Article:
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This book presents a new theory of grammatical categories - the Universal Spine Hypothesis - and reinforces generative notions of Universal Grammar while accommodating insights from linguistic typology.


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Academic Paper


Title: Comprehension of competing argument marking systems in two Australian mixed languages
Author: Carmel O'Shannessy
Email: click here to access email
Institution: University of Michigan
Author: Felicity Meakins
Email: click here to access email
Institution: The University of Queensland
Linguistic Field: Discourse Analysis; Psycholinguistics; Sociolinguistics
Subject Language: Warlpiri
Gurinji
Abstract: Crosslinguistic influence has been seen in bilingual adult and child learners when compared to monolingual learners. For speakers of Light Warlpiri and Gurindji Kriol there is no monolingual group for comparison, yet crosslinguistic influence can be seen in how the speakers resolve competition between case-marking and word order systems in each language. Light Warlpiri and Gurindji Kriol are two new Australian mixed languages, spoken in similar, yet slightly different, sociolinguistic contexts, and with similar, yet slightly different, argument marking systems. The different sociolinguistic situations and systems of argument marking lead to a difference in how speakers of each language interpret simple transitive sentences in a comprehension task. Light Warlpiri speakers rely on ergative case-marking as an indicator of agents more often than Gurindji Kriol speakers do. Conversely, Gurindji Kriol speakers rely on word order more often than Light Warlpiri speakers do.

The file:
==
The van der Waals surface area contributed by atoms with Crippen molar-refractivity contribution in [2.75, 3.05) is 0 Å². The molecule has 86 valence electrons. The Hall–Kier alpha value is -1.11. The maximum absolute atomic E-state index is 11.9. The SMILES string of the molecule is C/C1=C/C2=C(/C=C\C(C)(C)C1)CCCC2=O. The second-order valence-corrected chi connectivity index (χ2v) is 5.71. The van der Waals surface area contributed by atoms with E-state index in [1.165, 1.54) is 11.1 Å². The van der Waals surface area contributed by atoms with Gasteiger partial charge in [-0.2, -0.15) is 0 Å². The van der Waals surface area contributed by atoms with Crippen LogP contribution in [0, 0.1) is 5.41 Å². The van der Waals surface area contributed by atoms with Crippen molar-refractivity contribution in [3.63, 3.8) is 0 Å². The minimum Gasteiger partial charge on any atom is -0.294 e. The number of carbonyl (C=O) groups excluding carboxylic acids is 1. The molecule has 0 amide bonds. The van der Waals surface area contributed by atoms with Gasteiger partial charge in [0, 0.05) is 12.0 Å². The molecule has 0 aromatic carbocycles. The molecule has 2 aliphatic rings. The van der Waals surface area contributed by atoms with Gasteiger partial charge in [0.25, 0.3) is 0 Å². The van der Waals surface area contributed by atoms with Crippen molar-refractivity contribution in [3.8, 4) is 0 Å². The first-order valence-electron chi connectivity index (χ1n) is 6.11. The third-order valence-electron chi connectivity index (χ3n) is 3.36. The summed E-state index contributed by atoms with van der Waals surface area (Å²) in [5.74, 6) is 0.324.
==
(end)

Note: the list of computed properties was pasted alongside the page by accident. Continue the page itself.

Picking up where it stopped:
CUP at LINGUIST

This article appears in Bilingualism: Language and Cognition Vol. 15, Issue 2, which you can read on Cambridge's site or on LINGUIST .



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